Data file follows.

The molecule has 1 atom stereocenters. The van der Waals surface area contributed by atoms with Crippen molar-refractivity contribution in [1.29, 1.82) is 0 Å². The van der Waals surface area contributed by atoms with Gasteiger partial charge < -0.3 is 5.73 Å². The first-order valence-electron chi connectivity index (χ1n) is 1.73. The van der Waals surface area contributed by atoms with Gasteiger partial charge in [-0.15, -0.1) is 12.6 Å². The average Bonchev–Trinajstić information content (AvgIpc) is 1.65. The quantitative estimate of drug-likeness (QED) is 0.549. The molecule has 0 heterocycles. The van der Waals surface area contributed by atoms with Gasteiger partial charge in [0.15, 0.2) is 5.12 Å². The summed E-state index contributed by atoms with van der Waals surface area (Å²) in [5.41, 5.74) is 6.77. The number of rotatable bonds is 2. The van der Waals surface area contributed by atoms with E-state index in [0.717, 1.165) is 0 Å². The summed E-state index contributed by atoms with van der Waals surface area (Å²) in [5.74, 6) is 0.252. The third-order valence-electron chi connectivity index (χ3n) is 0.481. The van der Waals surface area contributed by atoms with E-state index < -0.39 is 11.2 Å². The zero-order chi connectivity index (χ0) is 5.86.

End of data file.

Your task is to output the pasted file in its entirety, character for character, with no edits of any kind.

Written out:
The molecule has 1 atom stereocenters. The van der Waals surface area contributed by atoms with Crippen molar-refractivity contribution in [1.29, 1.82) is 0 Å². The van der Waals surface area contributed by atoms with Gasteiger partial charge < -0.3 is 5.73 Å². The first-order valence-electron chi connectivity index (χ1n) is 1.73. The van der Waals surface area contributed by atoms with Gasteiger partial charge in [-0.15, -0.1) is 12.6 Å². The average Bonchev–Trinajstić information content (AvgIpc) is 1.65. The quantitative estimate of drug-likeness (QED) is 0.549. The molecule has 0 heterocycles. The van der Waals surface area contributed by atoms with Gasteiger partial charge in [0.15, 0.2) is 5.12 Å². The summed E-state index contributed by atoms with van der Waals surface area (Å²) in [5.41, 5.74) is 6.77. The number of rotatable bonds is 2. The van der Waals surface area contributed by atoms with E-state index in [0.717, 1.165) is 0 Å². The summed E-state index contributed by atoms with van der Waals surface area (Å²) in [5.74, 6) is 0.252. The third-order valence-electron chi connectivity index (χ3n) is 0.481. The van der Waals surface area contributed by atoms with E-state index < -0.39 is 11.2 Å². The zero-order chi connectivity index (χ0) is 5.86.